Stellar feedback strongly alters the amplification and morphology of galactic magnetic fields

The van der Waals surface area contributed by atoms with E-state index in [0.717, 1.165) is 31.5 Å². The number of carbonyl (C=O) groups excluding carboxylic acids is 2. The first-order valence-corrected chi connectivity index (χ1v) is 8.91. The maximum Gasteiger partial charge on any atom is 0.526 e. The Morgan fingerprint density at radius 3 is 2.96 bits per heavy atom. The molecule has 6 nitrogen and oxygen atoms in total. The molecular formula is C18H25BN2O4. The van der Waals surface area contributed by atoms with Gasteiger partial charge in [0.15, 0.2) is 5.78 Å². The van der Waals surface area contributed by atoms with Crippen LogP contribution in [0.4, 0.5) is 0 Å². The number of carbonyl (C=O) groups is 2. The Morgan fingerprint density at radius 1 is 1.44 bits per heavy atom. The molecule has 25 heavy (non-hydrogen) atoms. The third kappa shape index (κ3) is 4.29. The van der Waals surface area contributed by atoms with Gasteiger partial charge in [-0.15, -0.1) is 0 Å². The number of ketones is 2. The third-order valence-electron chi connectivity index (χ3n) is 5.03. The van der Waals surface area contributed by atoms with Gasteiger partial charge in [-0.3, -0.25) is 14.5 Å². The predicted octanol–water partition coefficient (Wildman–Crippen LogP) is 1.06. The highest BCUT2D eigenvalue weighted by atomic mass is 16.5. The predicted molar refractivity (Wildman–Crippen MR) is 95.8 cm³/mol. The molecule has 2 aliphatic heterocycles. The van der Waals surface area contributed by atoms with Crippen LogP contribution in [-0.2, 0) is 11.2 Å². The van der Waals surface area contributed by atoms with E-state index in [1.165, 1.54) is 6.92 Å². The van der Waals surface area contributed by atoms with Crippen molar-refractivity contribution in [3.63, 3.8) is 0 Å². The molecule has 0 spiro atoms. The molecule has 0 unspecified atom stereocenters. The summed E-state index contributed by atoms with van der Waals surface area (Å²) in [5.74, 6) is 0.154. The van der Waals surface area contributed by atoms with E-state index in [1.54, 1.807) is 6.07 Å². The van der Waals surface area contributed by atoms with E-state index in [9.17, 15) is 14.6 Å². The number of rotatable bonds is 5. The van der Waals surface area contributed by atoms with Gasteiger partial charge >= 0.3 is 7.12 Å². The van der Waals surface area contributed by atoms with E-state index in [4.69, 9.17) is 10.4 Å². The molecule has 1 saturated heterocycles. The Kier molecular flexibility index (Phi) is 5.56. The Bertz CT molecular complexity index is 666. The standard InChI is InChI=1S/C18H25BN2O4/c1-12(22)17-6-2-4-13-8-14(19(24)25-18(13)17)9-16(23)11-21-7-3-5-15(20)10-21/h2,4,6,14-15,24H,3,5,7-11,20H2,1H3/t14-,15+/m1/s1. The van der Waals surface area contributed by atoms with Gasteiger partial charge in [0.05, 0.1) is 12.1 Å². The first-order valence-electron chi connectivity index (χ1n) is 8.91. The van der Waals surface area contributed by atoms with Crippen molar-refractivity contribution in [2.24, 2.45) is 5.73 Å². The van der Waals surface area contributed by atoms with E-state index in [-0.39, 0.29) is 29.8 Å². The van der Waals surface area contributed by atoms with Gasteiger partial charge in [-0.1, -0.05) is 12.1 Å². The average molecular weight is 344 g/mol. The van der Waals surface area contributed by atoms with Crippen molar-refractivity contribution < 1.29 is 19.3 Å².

Stellar feedback strongly alters the amplification and morphology of galactic magnetic fields Abstract Using high-resolution magnetohydrodynamic simulations of idealized, non-cosmological galaxies, we investigate how cooling, star formation and stellar feedback affect galactic magnetic fields. We find that the amplification histories, saturation values and morphologies of the magnetic fields vary considerably depending on the baryonic physics employed, primarily because of differences in the gas density distribution. In particular, adiabatic runs and runs with a subgrid (effective equation of state) stellar feedback model yield lower saturation values and morphologies that exhibit greater large-scale order compared with runs that adopt explicit stellar feedback and runs with cooling and star formation but no feedback. The discrepancies mostly lie in gas denser than the galactic average, which requires cooling and explicit fragmentation to capture. Independent of the baryonic physics included, the magnetic field strength scales with gas density as B ∝ n2/3, suggesting isotropic flux freezing or equipartition between the magnetic and gravitational energies during the field amplification. We conclude that accurate treatments of cooling, star formation and stellar feedback are crucial for obtaining the correct magnetic field strength and morphology in dense gas, which, in turn, is essential for properly modelling other physical processes that depend on the magnetic field, such as cosmic ray feedback. MHD, methods: numerical, ISM: jets and outflows, ISM: structure, galaxy: evolution 1 INTRODUCTION Magnetic fields may play a role in galaxy evolution because the magnetic pressure can reach approximate equipartition with the turbulent or/and thermal pressure (Beck et al. 1996; Beck 2009). Idealized simulations of isolated galaxies with magnetic fields suggest that magnetic fields can provide extra support in dense clouds and suppress star formation (Wang & Abel 2009; Beck et al. 2012; Pakmor & Springel 2013), and magnetic acceleration has been suggested as a mechanism to drive outflows (Blandford & Payne 1982). Moreover, magnetic fields can also suppress fluid mixing instabilities, including the Rayleigh–Taylor and Kelvin–Helmholtz instabilities (Jun, Norman & Stone 1995), and therefore also largely suppress the ‘cloud shredding’ process (McCourt et al. 2015). In Su et al. (2017), we performed high-resolution magnetohydrodynamic (MHD) simulations incorporating multichannel explicit stellar feedback, including both cosmological ‘zooms’ and idealized isolated galaxies to investigate the effect of magnetic fields and other ‘microphysics’ on galaxy formation. We found that the presence of a magnetic field had at most ∼10-per cent-level effects on global galaxy properties such as the star formation history (SFH) because the turbulence in the simulated galaxies’ interstellar medium (ISM) is super-Alfvénic; thus, the magnetic field is dynamically unimportant compared with turbulence. However, our previous results do not necessarily imply that magnetic fields can be neglected in galaxy formation simulations. In particular, the simulations presented in Su et al. (2017) did not include cosmic rays, which may be an important driver of galactic outflows (Uhlig et al. 2012; Booth et al. 2013; Hanasz et al. 2013; Salem & Bryan 2014). Because cosmic rays are coupled to magnetic fields, to treat cosmic ray transport correctly, one must first accurately determine the magnetic field (e.g. Pakmor et al. 2016), which requires correctly capturing various potentially important amplification mechanisms, including flux freezing compression and the turbulent and α − Ω dynamos (e.g. Beck et al. 1996). Moreover, stellar feedback can be crucial in accurately modeling galactic magnetic fields (Rieder & Teyssier 2016, 2017) which is important to inform the interpretation of many observables. In this Letter, we demonstrate that differences in the treatments of cooling, star formation and stellar feedback can yield very different magnetic field saturation values and morphologies. The remainder of this Letter is organized as follows: in Section 2, we describe the initial conditions and investigated baryonic physics. In Section 3, we present the results. We summarize in Section 4. 2 METHODOLOGY Our simulations use gizmo (Hopkins 2015),1 a mesh-free, Lagrangian finite-volume Godunov-type code designed to combine the advantages of Eulerian and Lagrangian methods, in its ‘meshless finite mass mode’ (MFM). gizmo is built on the gravity solver and domain decomposition algorithms of gadget-3 (Springel 2005). Magnetic fields are treated in the ideal-MHD limit. To eliminate spurious numerical divergence errors (i.e. non-zero ∇ · B), both the Dedner et al. (2002) and Powell et al. (1999) divergence cleaning methods are applied. The details of the methods and tests are presented in Hopkins & Raives (2016) and Hopkins (2016). In this Letter, two isolated (non-cosmological) galaxy models, MW and SMC, that have been used previously in various other works (Hopkins, Quataert & Murray 2011, 2012; Hayward et al. 2014; Su et al. 2017) are studied. MW is a Milky Way-like galaxy with (Mhalo, Mbulge, Mdisc, Mgas) = (210, 2.1, 6.8, 1.3) × 1010 M⊙, whereas SMC is Small Magellanic Cloud-mass dwarf with (Mhalo, Mbulge, Mdisc, Mgas) = (290, 0.14, 1.9, 11) × 108 M⊙. The gas mass resolution is 3500 M⊙ for MW and 360 M⊙ for SMC, which correspond to adaptive spatial resolutions of ∼50 (n cm−3)−1/3 and ∼20 (n cm−3)−1/3 pc for the MW and SMC models, respectively. At these resolutions, the fastest growing mode of amplification via the magnetorotational instability (MRI; ∼100 pc) is well resolved once B ∼ μG (it is not well resolved initially). Detailed descriptions of the galaxy models can be found in Su et al. (2017). An initially uniform magnetic field with an amplitude of 0.01 μG pointing in the positive-z direction (i.e. perpendicular to the initial disc galaxies) is assumed. We simulate both galaxy models using the four different baryonic physics treatments summarized in Table 1. The adiabatic runs include gravity and MHD, but radiative heating and cooling, star formation and stellar feedback are omitted. The no-feedback (‘NoFB’) runs include gravity, MHD, radiative heating and cooling, and star formation, but no stellar feedback. The FIRE runs add in explicit multichannel stellar feedback (from supernovae, stellar winds, photoheating and an approximate treatment of radiation pressure) from the Feedback in Realistic Environments (FIRE) project (Hopkins et al. 2014, 2017). Specifically, the same version of code as the isolated runs in Su et al. (2017) (FIRE-1 feedback with MFM hydrodynamics) is used to facilitate comparison. In both the NoFB and FIRE runs, stars form only from gas that is self-gravitating at the resolution scale and has a density n > 100 cm−3, and the instantaneous star formation rate density is assumed to be the molecular gas density divided by the local free-fall time (see Hopkins et al. 2014). Except for the differences noted explicitly above, the code used for the runs is otherwise identical (and the NoFB and MHD runs specifically employ the exact same code as the corresponding runs in Su et al. 2017). Finally, the ‘S&H’ runs employ the Springel & Hernquist (2003, hereafter SH03) model, which implicitly treats the ISM as gas with two phases (cold clouds and ambient gas) in pressure equilibrium, but only has one explicit, single-phase gas with a barytropic equation of state (EOS) in the hydrodynamics. The model includes stochastic star formation via a Kennicutt–Schmidt-type prescription and implicitly treats the effects of supernova feedback by increasingly overpressurizing the gas (relative to an ideal gas) with increasing density. To explore potential self-consistent magnetically driven outflows, we do not employ the SH03 kinematically decoupled wind model. We have run the FIRE versions of the SMC and MW models at multiple resolutions spanning two orders of magnitude in mass resolution and confirmed that the global properties of the galaxies (e.g. SFHs and magnetic field strengths) are converged (Su et al. 2017). We have also re-run both of the FIRE runs starting with an initial seed magnetic field strength an order of magnitude less (10 − 3 μG) than our default value. Quantities such as the saturation values of the magnetic field strength in all and dense gas were similar. Table 1. Physics variations in our simulation suite. Model  Star formation  Cooling  Feedback  Adiabatic  No  None  None  NoFB  Yes  10–1010 K  None  FIRE  Yes  10–1010 K  FIRE  S&H  Yes  104–1010 K  Springel & Hernquist  Model  Star formation  Cooling  Feedback  Adiabatic  No  None  None  NoFB  Yes  10–1010 K  None  FIRE  Yes  10–1010 K  FIRE  S&H  Yes  104–1010 K  Springel & Hernquist  View Large 3 RESULTS 3.1 Magnetic field morphologies Fig. 1 shows edge-on and face-on projected gas density maps of the MW (at 0.83 Gyr) and SMC (at 0.69 Gyr) simulations. The arrows in each subplot indicate the directions and relative magnitudes of the local magnetic field in a central slice with a thickness of 0.8 kpc for the SMC runs and 1.6 kpc for the MW runs. Note that the lengths of the arrows are separately re-scaled in each subplot to cover a larger dynamic range. Different columns correspond to the different sets of included physics. Figure 1. View largeDownload slide Edge-on and face-on projections of the gas density of the simulated galaxies (MW, t = 0.83 Gyr: rows 1–2; SMC, t = 0.69 Gyr: rows 3–4). Arrows indicate the relative magnitudes and directions of the magnetic field. Different columns correspond to different baryonic physics models. In all maps, the magnetic fields in dense clumps are not only stronger but also more randomly distributed. No-feedback runs fragment most dramatically and therefore exhibit magnetic fields highly concentrated in dense clumps with random directions. Runs that employ the FIRE explicit stellar feedback model have irregular magnetic field distributions owing to supernova shocks, turbulence and outflows driven by stellar feedback, in addition to the greater fragmentation present in these runs compared with the adiabatic and S&H subgrid stellar feedback runs. The latter two types of runs generally have smooth, highly ordered gas and magnetic field morphologies. Figure 1. View largeDownload slide Edge-on and face-on projections of the gas density of the simulated galaxies (MW, t = 0.83 Gyr: rows 1–2; SMC, t = 0.69 Gyr: rows 3–4). Arrows indicate the relative magnitudes and directions of the magnetic field. Different columns correspond to different baryonic physics models. In all maps, the magnetic fields in dense clumps are not only stronger but also more randomly distributed. No-feedback runs fragment most dramatically and therefore exhibit magnetic fields highly concentrated in dense clumps with random directions. Runs that employ the FIRE explicit stellar feedback model have irregular magnetic field distributions owing to supernova shocks, turbulence and outflows driven by stellar feedback, in addition to the greater fragmentation present in these runs compared with the adiabatic and S&H subgrid stellar feedback runs. The latter two types of runs generally have smooth, highly ordered gas and magnetic field morphologies. The gas and magnetic field morphologies of runs with different baryonic physics differ significantly. The local strength and orderedness of the magnetic field is strongly related to the local density, with higher gas density corresponding to stronger and more irregularly distributed local magnetic fields. The NoFB runs fragment most dramatically because there is no stellar feedback to prevent catastrophic fragmentation. As a result, the magnetic fields are highly concentrated in the clumps and exhibit random directions. The magnetic fields in the FIRE runs are also highly irregular, not only because of fragmentation but also due to turbulence and outflows driven by strong stellar feedback (Muratov et al. 2015; Anglés-Alcázar et al. 2017; Hayward & Hopkins 2017). In contrast, the adiabatic and S&H runs have very smooth, well-ordered gas morphologies and magnetic fields. To quantify the spatial coherence of the magnetic field, we calculate $$\xi _1\equiv |\langle {\boldsymbol B}\rangle |/B_{\rm rms}$$ and $$\xi _2\equiv \langle |{\boldsymbol B}|\rangle /B_{\rm rms}$$ in various regions of the disc. Low values of ξ1 correspond to randomly directed local magnetic fields. Lower values of ξ2 indicate broader local magnetic field strength distributions. In the top row of Fig. 2, we plot ξ1 and ξ2 for gas at different densities. We first average (volume-weighted) over the gas particles from snapshots (over the time period 350–850 Myr for MW and 290–700 Myr for SMC) with similar densities within each 1 kpc cell and then plot the average of all cells in the disc region (Δz = 1 kpc and 3 < r < 10 kpc). Figure 2. View largeDownload slide Top: volume-weighted average values of $$\xi _1\equiv |\langle {\boldsymbol B}\rangle |/B_{\rm rms}$$ and $$\xi _2\equiv \langle |{\boldsymbol B}|\rangle /B_{\rm rms}$$ in 1 kpc cells in the galactic disc. The center of the galaxy is excluded to prevent the average ξ values from being dominated by extreme values. ξ1 and ξ2 are both high in gas with density <0.1 cm−3 averaged over 350–850 Myr for MW and 290–700 Myr for SMC. In higher density, fragmenting gas, the magnetic field is less spatially coherent, as indicated by the lower values of both ξ1 and ξ2 relative to the less-dense gas. In the density range 0.1–100 cm−3, the FIRE runs generally have lower ξ2 values, indicating a broader distribution of local magnetic field strengths. The S&H and adiabatic runs have much less gas with density >0.1 cm−3 than do the FIRE and NoFB runs. Bottom: relationship between the magnetic field strength and gas density of each resolution element (time-averaged as in the top panel). The grey lines show a scaling of n2/3 with arbitrary normalization. The shaded regions denote the 5th–95th percentile range of the magnetic field strength at each density. Figure 2. View largeDownload slide Top: volume-weighted average values of $$\xi _1\equiv |\langle {\boldsymbol B}\rangle |/B_{\rm rms}$$ and $$\xi _2\equiv \langle |{\boldsymbol B}|\rangle /B_{\rm rms}$$ in 1 kpc cells in the galactic disc. The center of the galaxy is excluded to prevent the average ξ values from being dominated by extreme values. ξ1 and ξ2 are both high in gas with density <0.1 cm−3 averaged over 350–850 Myr for MW and 290–700 Myr for SMC. In higher density, fragmenting gas, the magnetic field is less spatially coherent, as indicated by the lower values of both ξ1 and ξ2 relative to the less-dense gas. In the density range 0.1–100 cm−3, the FIRE runs generally have lower ξ2 values, indicating a broader distribution of local magnetic field strengths. The S&H and adiabatic runs have much less gas with density >0.1 cm−3 than do the FIRE and NoFB runs. Bottom: relationship between the magnetic field strength and gas density of each resolution element (time-averaged as in the top panel). The grey lines show a scaling of n2/3 with arbitrary normalization. The shaded regions denote the 5th–95th percentile range of the magnetic field strength at each density. We generally find high ξ1 and ξ2 at densities n ≲ 0.1 cm−3, indicating coherently directed magnetic field lines and narrowly distributed magnetic field strengths. In denser gas (n ≳ 0.1 cm − 3), fragmentation causes the local magnetic field to be amplified and become more randomly oriented, which lowers both ξ values in the cell. The FIRE runs generally have the lowest ξ2 over 0.1 < n < 100 cm−3. This indicates a broader distribution of magnetic field strengths owing to disturbances from feedback. On the other hand, the S&H and adiabatic runs have almost no gas with n > 0.1 cm3, which explains the extremely smooth magnetic field. At n ≳ 100 cm−3, ξ2 increases again, indicating that the magnetic field in most gas within this density range has been amplified to a similar value. 3.2 Galactic magnetic field evolution Fig. 3 shows the evolution of the rms magnetic field strength of the gas in the disc (defined as a cylinder of height 2 kpc and radius 10 kpc). We compare the rms B in all gas and just gas with n ≳ 1 cm−3. In the MW runs, the magnetic field exponentially grows from the initial value (10 − 2 μG throughout the volume) at the start of simulation. Even in the MW adiabatic run, the magnetic is amplified significantly through gravitational compression. In the SMC runs, on the other hand, the saturation values for all but the very dense particles are approximately equal to the initial value of magnetic field (10 − 2 μG); hence, the amplification is much weaker for the SMC runs, especially the adiabatic run. In the FIRE-low runs, the amplification is more obvious. Regardless of the initial magnetic field strength, the saturation value for each IC (using the FIRE baryonic physics model) is robust. Figure 3. View largeDownload slide Top: the rms magnetic field strength of gas in the disc as a function of time. The different treatments of baryonic physics are indicated by the line colour. Thick lines represent the rms magnetic field strength computed considering all gas, $$B_{\rm rms}^{\rm all}$$, whereas thin lines indicate the results for gas with density >1 cm−3, $$B_{\rm rms}^{\rm dense}$$. Greater gas fragmentation is associated with a higher magnetic field strength saturation value. The adiabatic and S&H runs, which do not fragment as much as the no-feedback and FIRE runs, exhibit lower saturation values. Bottom: comparison of turbulent and magnetic energies per unit mass as a function of time. The turbulent energy calculation is performed using the method described in Su et al. (2017) (not applicable for Adiabatic runs). In the FIRE and S&H runs, the magnetic energy saturates to ∼ 2-6 per cent of the turbulent energy, consistent with the idealized supersonic turbulent dynamo. Figure 3. View largeDownload slide Top: the rms magnetic field strength of gas in the disc as a function of time. The different treatments of baryonic physics are indicated by the line colour. Thick lines represent the rms magnetic field strength computed considering all gas, $$B_{\rm rms}^{\rm all}$$, whereas thin lines indicate the results for gas with density >1 cm−3, $$B_{\rm rms}^{\rm dense}$$. Greater gas fragmentation is associated with a higher magnetic field strength saturation value. The adiabatic and S&H runs, which do not fragment as much as the no-feedback and FIRE runs, exhibit lower saturation values. Bottom: comparison of turbulent and magnetic energies per unit mass as a function of time. The turbulent energy calculation is performed using the method described in Su et al. (2017) (not applicable for Adiabatic runs). In the FIRE and S&H runs, the magnetic energy saturates to ∼ 2-6 per cent of the turbulent energy, consistent with the idealized supersonic turbulent dynamo. Since the denser gas has much stronger magnetic fields, the time evolution and saturation value of the field is closely tied to the amount of fragmentation in each run. The adiabatic runs generally fragment the least and therefore have the lowest magnetic field strength. In the S&H runs, the stiff EOS adopted in the model and the temperature floor (104 K) prevent gas from being compressed and fragmenting as much as in the NoFB and FIRE runs. As a result, the magnetic fields in the S&H runs are also weaker overall. However, in gas with densities less than or similar to the galactic average, the S&H model yields quite similar field strengths to the NoFB or FIRE runs. Without feedback, the NoFB runs fragment most severely, and the densest gas therein has the highest Brms. The magnetic field strength in the gas disc in the MW FIRE run saturates at ∼ 2 μG, and the field strength of ‘dense’ (n > 1 cm−3) gas saturates at ∼ 5 μG. These values are consistent with observations (Rand & Kulkarni 1989; Beck et al. 1996; Han et al. 2006; Beck 2007; Kulsrud & Zweibel 2008). At higher densities (n ∼ 100 cm−3), comparable to H i clouds in the cold neutral medium or molecular clouds, Brms is typically a few tens of μG, again similar to observations. As shown in the second row of Fig. 3, the magnetic energies in the FIRE and S&H runs saturate to ∼ 2-6 per cent of the turbulent energy. This is true regardless of the initial magnetic field strength, consistent with theoretical predictions (Schober et al. 2015) and idealized simulations of the supersonic turbulent dynamo (Federrath et al. 2011, 2014; Tricco, Price & Federrath 2016) and other galaxy simulations with feedback (Dubois & Teyssier 2010; Kotarba et al. 2010; Rieder & Teyssier 2017; Su et al. 2017). We therefore believe that our magnetic amplification histories and saturation values are reasonable. In contrast, in the NoFB runs, the magnetic energy reaches ≳ 30 per cent of the turbulent energy, indicating equipartition. As can be seen from the evolution of the magnetic field strength and energy, the exponential growth happens during the first ∼0.2–0.3 Myr, which is shorter than the time-scale for amplification driven by galactic global motion. This indicates that either local turbulent motion or local gravitational motion dominates the magnetic amplification during this time. However, separating these two processes is difficult in galactic simulations, since the local gravitational and turbulent energies can be in equipartition. A detailed study of the dominant amplification mechanism(s) will be presented in a future work. 3.3 Relationship between magnetic field strength and density The second row of Fig. 2 shows the relationship between the local magnetic field strength and local gas density. Over most of the density range, Brms ∝ n2/3. In low-density gas, this is a result of isotropic flux freezing in gas compression dominating the field amplification (or in expansion, for the lowest density gas). In denser gas, this indicates either isotropic flux freezing or equipartition between the magnetic and gravitational energies in collapsed structures with constant mass. The latter holds because $$(B_{\rm rms}^2/2\mu_0) V\sim GM^2/r$$. As a result, Brms∝1/(rV)1/2∝n2/3. In the MW runs, gas in the initial disc (green line in Fig. 2) has a magnetic field strength at least one order of magnitude less than the average magnetic field in later snapshots and outside the shaded region spanned by the gas particles therein. In the SMC runs with the fiducial seed field strength, on the other hand, the magnetic field strength is relatively high to begin with, so the initial magnetic field strength is marginally within the shaded region, indicating weaker amplification. However, in the ‘FIRE-low’ runs for both model galaxies, although the initial magnetic field strength is one order of magnitude lower, the Brms − n curves from the later snapshots are almost identical to the curves in the default-seed-value ‘FIRE’ runs. If the same plots are made for individual time snapshots, Brms ∝ n2/3 holds at all times, albeit with systematic shifts in the normalization. Within the first ∼0.2–0.3 Myr, the lines move towards the upper left and approach the lines shown in Fig. 2. This indicates that although isotropic flux freezing or equipartition between the magnetic and gravitational energies dominates the field amplification as gas undergoes density changes, other amplification mechanisms (local turbulent or gravitationally driven amplification) occur in these runs, especially within the exponential growth phase of the magnetic fields. Gas at the high-density ends of both the adiabatic and S&H runs deviates from the adiabatic curve (i.e. is less amplified than expected). This is an artefact caused by the fact that gas initially at ‘high’ density in those runs cannot be significantly compressed further. For the adiabatic runs, the reason is that the lack of cooling results in high pressure in high-density regions. In the S&H run, the lack of cooling below 104 K and the effective EOS have the same effect. 4 SUMMARY AND DISCUSSION We have demonstrated that the morphology and saturation value of galactic magnetic fields strongly depend on baryonic physics, specifically cooling, star formation and stellar feedback. This is primarily because baryonic physics affect the magnetic field strength through altering the amount of fragmentation and balance amongst different ISM phases. Moreover, strong turbulence and outflows driven by multichannel stellar feedback (present in our FIRE runs) can further increase the amount of randomness in the magnetic field morphology. The adiabatic (no cooling, no star formation) and S&H (‘effective EOS’, unresolved ISM) runs have significantly lower magnetic field saturation values in dense gas compared with the NoFB (cooling and star formation but no feedback) and FIRE (cooling, star formation and feedback) runs, and the former tend to have more ordered large-scale magnetic fields. It appears that the S&H model (which is used by many modern galaxy formation simulations, either directly or with modifications, such as IllustrisTNG, Pillepich et al. 2017; EAGLE, Schaye et al. 2015; and MUFASA, Davé, Thompson & Hopkins 2016) works reasonably well for gas with density lower than or equal to the galactic average but suppresses gas fragmentation in higher density gas, thus causing discrepancies in the magnetic field amplification. We find that in the simulated galactic discs, the field strength scales with density as Brms ∝ n2/3, similar to the results for galactic cores found by Pakmor et al. (2017) and the result from Zeeman observations (Crutcher et al. 2010) at higher density. This results from a combination of isotropic flux freezing in compression/expansion without a preferred direction and equipartition between the magnetic and gravitational energies (in dense, self-gravitating gas). We caution that although the aforementioned processes dominate the field amplification as gas undergoes density changes, they are not the only amplification mechanisms at work. Our results also have important implications for incorporating cosmic rays, which may play an important role in driving galactic outflows (e.g. Uhlig et al. 2012; Booth et al. 2013; Hanasz et al. 2013; Salem & Bryan 2014), because cosmic rays propagate along magnetic field lines. ‘Effective’ treatments of stellar feedback lead to significantly more ordered magnetic field, along which the cosmic rays may propagate over larger scales and drive outflows more easily. Acknowledgements The Flatiron Institute is supported by the Simons Foundation. Support for PFH was provided by an Alfred P. Sloan Research Fellowship, NASA ATP Grant NNX14AH35G, NSF Collaborative Research Grant #1411920 and CAREER grant #1455342. CAFG was supported by NSF through grants AST-1412836 and AST-1517491, and by NASA through grant NNX15AB22G. DK was supported by NSF grant AST-1412153 and a Cottrell Scholar Award from the Research Corporation for Science Advancement. Numerical calculations were run on the Caltech compute cluster ‘Zwicky’ (NSF MRI award #PHY-0960291) and allocation TG-AST130039 granted by the Extreme Science and Engineering Discovery Environment (XSEDE) supported by the NSF. 1 Public version available at http://www.tapir.caltech.edu/∼phopkins/Site/GIZMO.html. REFERENCES Anglés-Alcázar D., Faucher-Giguère C.-A., Kereš D., Hopkins P. 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Stellar feedback strongly alters the amplification and morphology of galactic magnetic fields